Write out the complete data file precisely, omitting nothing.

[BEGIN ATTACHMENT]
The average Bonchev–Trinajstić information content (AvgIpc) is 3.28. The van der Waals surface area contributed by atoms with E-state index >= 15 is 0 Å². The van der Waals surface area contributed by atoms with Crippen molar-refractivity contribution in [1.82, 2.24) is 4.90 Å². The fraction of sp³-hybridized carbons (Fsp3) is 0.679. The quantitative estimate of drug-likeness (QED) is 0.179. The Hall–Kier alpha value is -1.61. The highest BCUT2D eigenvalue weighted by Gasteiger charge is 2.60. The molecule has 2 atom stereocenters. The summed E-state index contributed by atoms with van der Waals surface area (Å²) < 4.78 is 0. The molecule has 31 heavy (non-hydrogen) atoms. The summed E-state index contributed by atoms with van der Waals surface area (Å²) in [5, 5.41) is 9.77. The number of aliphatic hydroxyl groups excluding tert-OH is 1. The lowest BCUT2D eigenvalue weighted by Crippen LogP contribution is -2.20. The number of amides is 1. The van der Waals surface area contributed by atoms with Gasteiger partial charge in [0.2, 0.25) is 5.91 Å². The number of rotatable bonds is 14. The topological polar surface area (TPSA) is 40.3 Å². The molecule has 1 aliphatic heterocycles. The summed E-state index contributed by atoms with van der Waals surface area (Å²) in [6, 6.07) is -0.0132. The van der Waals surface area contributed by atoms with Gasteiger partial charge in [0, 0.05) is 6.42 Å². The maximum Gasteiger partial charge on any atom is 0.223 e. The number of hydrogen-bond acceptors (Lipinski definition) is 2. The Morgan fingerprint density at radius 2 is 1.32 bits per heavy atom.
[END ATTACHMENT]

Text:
The average Bonchev–Trinajstić information content (AvgIpc) is 3.28. The van der Waals surface area contributed by atoms with E-state index >= 15 is 0 Å². The van der Waals surface area contributed by atoms with Crippen molar-refractivity contribution in [1.82, 2.24) is 4.90 Å². The fraction of sp³-hybridized carbons (Fsp3) is 0.679. The quantitative estimate of drug-likeness (QED) is 0.179. The Hall–Kier alpha value is -1.61. The highest BCUT2D eigenvalue weighted by Gasteiger charge is 2.60. The molecule has 2 atom stereocenters. The summed E-state index contributed by atoms with van der Waals surface area (Å²) < 4.78 is 0. The molecule has 31 heavy (non-hydrogen) atoms. The summed E-state index contributed by atoms with van der Waals surface area (Å²) in [5, 5.41) is 9.77. The number of aliphatic hydroxyl groups excluding tert-OH is 1. The lowest BCUT2D eigenvalue weighted by Crippen LogP contribution is -2.20. The number of amides is 1. The van der Waals surface area contributed by atoms with Gasteiger partial charge in [0.2, 0.25) is 5.91 Å². The number of rotatable bonds is 14. The topological polar surface area (TPSA) is 40.3 Å². The molecule has 1 aliphatic heterocycles. The summed E-state index contributed by atoms with van der Waals surface area (Å²) in [6, 6.07) is -0.0132. The van der Waals surface area contributed by atoms with Gasteiger partial charge in [0, 0.05) is 6.42 Å². The maximum Gasteiger partial charge on any atom is 0.223 e. The number of hydrogen-bond acceptors (Lipinski definition) is 2. The Morgan fingerprint density at radius 2 is 1.32 bits per heavy atom.